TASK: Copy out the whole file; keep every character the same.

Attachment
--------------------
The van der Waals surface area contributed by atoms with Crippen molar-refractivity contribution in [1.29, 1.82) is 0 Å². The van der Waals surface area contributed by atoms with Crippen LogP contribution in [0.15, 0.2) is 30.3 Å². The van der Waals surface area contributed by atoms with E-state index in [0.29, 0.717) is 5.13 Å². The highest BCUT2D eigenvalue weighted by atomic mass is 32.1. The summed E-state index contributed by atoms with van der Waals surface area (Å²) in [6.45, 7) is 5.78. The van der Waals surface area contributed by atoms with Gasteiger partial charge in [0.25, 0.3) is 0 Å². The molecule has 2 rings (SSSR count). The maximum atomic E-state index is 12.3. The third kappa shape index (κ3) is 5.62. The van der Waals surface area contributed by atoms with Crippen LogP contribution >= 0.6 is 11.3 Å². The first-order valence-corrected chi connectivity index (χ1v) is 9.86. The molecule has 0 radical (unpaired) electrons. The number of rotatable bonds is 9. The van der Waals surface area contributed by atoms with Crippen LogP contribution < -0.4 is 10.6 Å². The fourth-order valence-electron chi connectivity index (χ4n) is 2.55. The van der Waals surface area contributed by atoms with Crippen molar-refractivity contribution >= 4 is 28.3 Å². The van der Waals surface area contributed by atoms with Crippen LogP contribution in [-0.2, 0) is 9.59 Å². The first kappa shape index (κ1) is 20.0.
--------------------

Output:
The van der Waals surface area contributed by atoms with Crippen molar-refractivity contribution in [1.29, 1.82) is 0 Å². The van der Waals surface area contributed by atoms with Crippen LogP contribution in [0.15, 0.2) is 30.3 Å². The van der Waals surface area contributed by atoms with E-state index in [0.29, 0.717) is 5.13 Å². The highest BCUT2D eigenvalue weighted by atomic mass is 32.1. The summed E-state index contributed by atoms with van der Waals surface area (Å²) in [6.45, 7) is 5.78. The van der Waals surface area contributed by atoms with Gasteiger partial charge in [0.25, 0.3) is 0 Å². The molecule has 2 rings (SSSR count). The maximum atomic E-state index is 12.3. The third kappa shape index (κ3) is 5.62. The van der Waals surface area contributed by atoms with Crippen LogP contribution >= 0.6 is 11.3 Å². The first-order valence-corrected chi connectivity index (χ1v) is 9.86. The molecule has 0 radical (unpaired) electrons. The number of rotatable bonds is 9. The van der Waals surface area contributed by atoms with Crippen LogP contribution < -0.4 is 10.6 Å². The fourth-order valence-electron chi connectivity index (χ4n) is 2.55. The van der Waals surface area contributed by atoms with Crippen molar-refractivity contribution >= 4 is 28.3 Å². The van der Waals surface area contributed by atoms with Crippen LogP contribution in [-0.2, 0) is 9.59 Å². The first kappa shape index (κ1) is 20.0.